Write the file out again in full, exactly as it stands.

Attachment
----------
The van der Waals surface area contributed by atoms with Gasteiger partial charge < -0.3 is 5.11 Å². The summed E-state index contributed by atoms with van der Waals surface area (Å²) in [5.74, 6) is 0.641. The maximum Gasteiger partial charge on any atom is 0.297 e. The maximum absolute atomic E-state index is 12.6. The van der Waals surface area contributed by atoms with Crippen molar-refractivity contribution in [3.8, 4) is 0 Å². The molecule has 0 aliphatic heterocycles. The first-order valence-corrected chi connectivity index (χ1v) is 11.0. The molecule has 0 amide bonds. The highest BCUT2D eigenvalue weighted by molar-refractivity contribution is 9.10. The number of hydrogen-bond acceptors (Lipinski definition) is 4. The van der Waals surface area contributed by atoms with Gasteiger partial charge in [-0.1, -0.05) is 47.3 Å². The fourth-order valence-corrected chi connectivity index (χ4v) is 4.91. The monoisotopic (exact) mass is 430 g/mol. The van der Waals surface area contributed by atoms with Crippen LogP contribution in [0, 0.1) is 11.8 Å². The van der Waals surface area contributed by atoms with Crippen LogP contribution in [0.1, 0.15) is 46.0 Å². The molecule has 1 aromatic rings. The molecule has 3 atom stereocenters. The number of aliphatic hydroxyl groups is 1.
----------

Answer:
The van der Waals surface area contributed by atoms with Gasteiger partial charge < -0.3 is 5.11 Å². The summed E-state index contributed by atoms with van der Waals surface area (Å²) in [5.74, 6) is 0.641. The maximum Gasteiger partial charge on any atom is 0.297 e. The maximum absolute atomic E-state index is 12.6. The van der Waals surface area contributed by atoms with Crippen molar-refractivity contribution in [3.8, 4) is 0 Å². The molecule has 0 aliphatic heterocycles. The first-order valence-corrected chi connectivity index (χ1v) is 11.0. The molecule has 0 amide bonds. The highest BCUT2D eigenvalue weighted by molar-refractivity contribution is 9.10. The number of hydrogen-bond acceptors (Lipinski definition) is 4. The van der Waals surface area contributed by atoms with Gasteiger partial charge in [-0.1, -0.05) is 47.3 Å². The fourth-order valence-corrected chi connectivity index (χ4v) is 4.91. The monoisotopic (exact) mass is 430 g/mol. The van der Waals surface area contributed by atoms with Crippen LogP contribution in [0, 0.1) is 11.8 Å². The van der Waals surface area contributed by atoms with Crippen LogP contribution in [0.1, 0.15) is 46.0 Å². The molecule has 1 aromatic rings. The molecule has 3 atom stereocenters. The number of aliphatic hydroxyl groups is 1.